Adana refugee camp – January 2022

In January I finally joined another expedition of Support and Sustain Children to the refugee camp after my birth day fundraiser and that way my expenses were fully covered by generous donations. The remaining part of the sum went into the "cash box" for blankets, food, school material, stoves, etc -read on for more details.

Here below is an extract from the expedition report of SSCh president Arianna Martini:

"When I write about the mission, it always seems that I'm saying the same things.
And, broadly speaking, it's true. But emotions are experienced. Fatigue, joy, hope and despair, those are things that always have a different face and weight.
Each mission is different for the people we meet, for the unexpected events we face, for the cold or the heat. For fatigue. Because we leave home full of hope and return with empty hands, even if you know you have done everything you set out to do.
The usual long plane ride, the usual little or no sleep every night. And eat little and badly.
We stayed at the camp for three days, then we drove for three hours to move to the northern urban area, and after two days we returned to the camp for another day.
In the first three days we dedicated ourselves to the distribution of food parcels for the almost 900 families of the camp, to the long distribution of supports to orphans, to purchase the stoves for the two Rainbow Tents and to deliver the teaching materials brought from Italy, to buy jackets and clothes for the most fragile nuclei.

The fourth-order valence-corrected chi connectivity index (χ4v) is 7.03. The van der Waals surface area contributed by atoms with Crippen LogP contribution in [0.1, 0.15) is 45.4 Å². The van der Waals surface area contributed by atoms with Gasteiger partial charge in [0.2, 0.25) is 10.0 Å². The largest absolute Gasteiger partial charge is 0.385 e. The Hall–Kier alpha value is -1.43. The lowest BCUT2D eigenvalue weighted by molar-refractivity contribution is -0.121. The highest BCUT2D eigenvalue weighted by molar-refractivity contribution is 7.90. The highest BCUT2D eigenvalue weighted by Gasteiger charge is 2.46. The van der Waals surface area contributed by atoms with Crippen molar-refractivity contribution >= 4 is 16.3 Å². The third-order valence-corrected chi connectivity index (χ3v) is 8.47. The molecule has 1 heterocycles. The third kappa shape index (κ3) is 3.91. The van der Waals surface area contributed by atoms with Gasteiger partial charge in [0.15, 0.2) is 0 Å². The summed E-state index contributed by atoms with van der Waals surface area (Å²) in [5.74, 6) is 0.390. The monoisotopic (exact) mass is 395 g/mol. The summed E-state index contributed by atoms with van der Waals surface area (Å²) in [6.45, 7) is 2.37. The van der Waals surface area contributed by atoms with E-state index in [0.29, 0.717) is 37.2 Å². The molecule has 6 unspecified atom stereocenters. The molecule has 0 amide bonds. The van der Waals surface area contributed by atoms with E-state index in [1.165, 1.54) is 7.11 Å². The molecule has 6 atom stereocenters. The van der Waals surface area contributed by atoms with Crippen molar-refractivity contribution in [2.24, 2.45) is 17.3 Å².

We spent a lot of time in the Rainbow Tents, where children can really breathe a little peace and learn to read, write, a little about history, geography but above all hope for a future different from the slavery of ignorance.
In addition to books, notebooks and educational material, we brought two PCs and on the last day we also bought two monitors so that they can follow educational programs online and, why not, some cartoons.
Our teachers are doing an immense work, in a very difficult and precarious situation.
When we moved to the urban area we did it to open a small school of 40 pupils. And we stayed for two days, also to meet a local association with which to discuss possible future projects.
It is a really humble and simple school, with only one teacher and a lot of good will. The children who attend it are better cared for and live in a better context than the children in the camp, but they are still isolated and often rejected by official schools.
It was cold, it was really cold and it even snowed.
We tried to get everywhere and as much as possible."

Here are some portraits I took around the refugee camp. Some of these children were born there and that's the world as they know it.

For some they are collateral damage. For others a political or economical opportunity. But they are people, flesh, soul, feelings, dreams. And hope.

Now history is repeating itself, close to our European homes and the danger of a "nuclear pandemic" is ever so real. It's important not to forget about refugees and their tragedy, no matter where they come from.

The rhetoric of the global leaders and their media vassals tends to trivialize -sometimes even romanticize- the events into the usual struggle of "good vs evil".

Whether economic, medieval or high-tech, the war machine is very active all over the globe and people are dying, pushed into poverty, families are displaced because of it, on "both sides".

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